Reading a novel about Saudi Arabian history, studying the Sunni Wahhabi beliefs, or watching the evening news doesn’t give Westerners true insight into Saudi Arabia culture. Indeed, a culture that is so foreign to the Western lifestyle may seem impenetrable – until you hear the account of a Western woman who lived the culture while nursing in Saudi.
Those in the medical profession have the kind of access to the inner workings of the Kingdom in a way that other Westerners simply don’t. After all, most contractors live in relative isolation, staying in compounds designed not to raise the ire of Wahhabists who view Westerners (and even other Muslims who don’t ascribe to Wahhabi beliefs) as infidels. But nurses and doctors have entry into the homes and lives of Saudis that is unparalleled.
From a Western woman’s perspective, Saudi Arabia culture is an eye-opener – to say the least. It’s hard to imagine two cultures that are more divergent in their attitudes toward women. While it’s true that women in the West still face pay inequity and the proverbial glass ceiling, the ceiling for Saudi women is seemingly made of concrete.
That’s not to say that Saudi women necessarily perceive any oppression. Indeed, the abaya – the black outer garment worn by Saudi women – is embraced as an expression of religious devotion. In Saudi Arabia culture, women’s attire must not be form fitting, must not attract attention, and must not be worn out of vanity. Moreover, although women must cover all but their hands and faces, some choose to (or are told to by their husbands) also wear veils and gloves.
Like a woman’s clothing, a woman’s role in Saudi Arabia culture is largely dictated by the prevailing religious beliefs. Unlike in the West, where a woman’s equal partnership with her husband is at least given lip service, a Saudi marriage is often arranged, with the woman becoming the man’s property after marriage. As such, she must be obedient and submissive; if she is not, her husband may punish her or beat hear. And, although it is less widespread than it once was, men can take more than one wife.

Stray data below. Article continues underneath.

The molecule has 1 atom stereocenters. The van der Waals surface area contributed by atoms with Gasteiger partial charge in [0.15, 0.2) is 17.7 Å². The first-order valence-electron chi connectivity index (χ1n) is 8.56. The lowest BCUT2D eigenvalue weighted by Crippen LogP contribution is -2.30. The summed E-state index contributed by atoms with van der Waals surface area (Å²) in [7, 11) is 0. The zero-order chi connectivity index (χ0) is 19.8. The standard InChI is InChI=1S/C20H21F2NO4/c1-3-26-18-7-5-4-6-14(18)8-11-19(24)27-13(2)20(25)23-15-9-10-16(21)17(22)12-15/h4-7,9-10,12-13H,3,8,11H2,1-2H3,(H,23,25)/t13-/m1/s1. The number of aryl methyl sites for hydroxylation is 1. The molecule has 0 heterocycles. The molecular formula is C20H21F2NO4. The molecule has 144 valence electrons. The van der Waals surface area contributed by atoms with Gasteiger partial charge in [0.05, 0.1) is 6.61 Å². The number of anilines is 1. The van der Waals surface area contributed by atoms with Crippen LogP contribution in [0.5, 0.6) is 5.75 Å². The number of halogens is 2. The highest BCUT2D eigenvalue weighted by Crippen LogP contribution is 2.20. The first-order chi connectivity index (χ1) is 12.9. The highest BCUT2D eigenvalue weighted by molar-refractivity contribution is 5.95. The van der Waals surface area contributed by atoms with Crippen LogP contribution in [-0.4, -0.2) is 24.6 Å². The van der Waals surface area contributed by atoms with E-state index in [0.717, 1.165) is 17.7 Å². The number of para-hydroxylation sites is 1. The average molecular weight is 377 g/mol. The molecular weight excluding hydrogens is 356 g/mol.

Saudi law generally dictates that a woman is valued as one-half of a man. For example, a woman receives half of the inheritance of her brother, and in court, a woman’s testimony is given half the weight of a man’s. Certain punishments, such as whipping, are dictated by law and through practice, often at the hands of what could be termed “morality police.” In Saudi Arabia culture, morality has many shades of meaning; prostitution, for example, can be a crime of being in the company of a man who is not a woman’s husband or male relative. Typically, a woman faces 90 lashes, although sometimes the punishment doled out is 200 lashes.
When you live in a culture so different from your own, the experience can’t help but open a floodgate of feelings. On the one hand, many of the practices you witness are abhorrent and rock the very foundation of your beliefs; on the other hand, within the context of Saudi Arabia culture and society, they are terribly consistent with Wahhabi beliefs.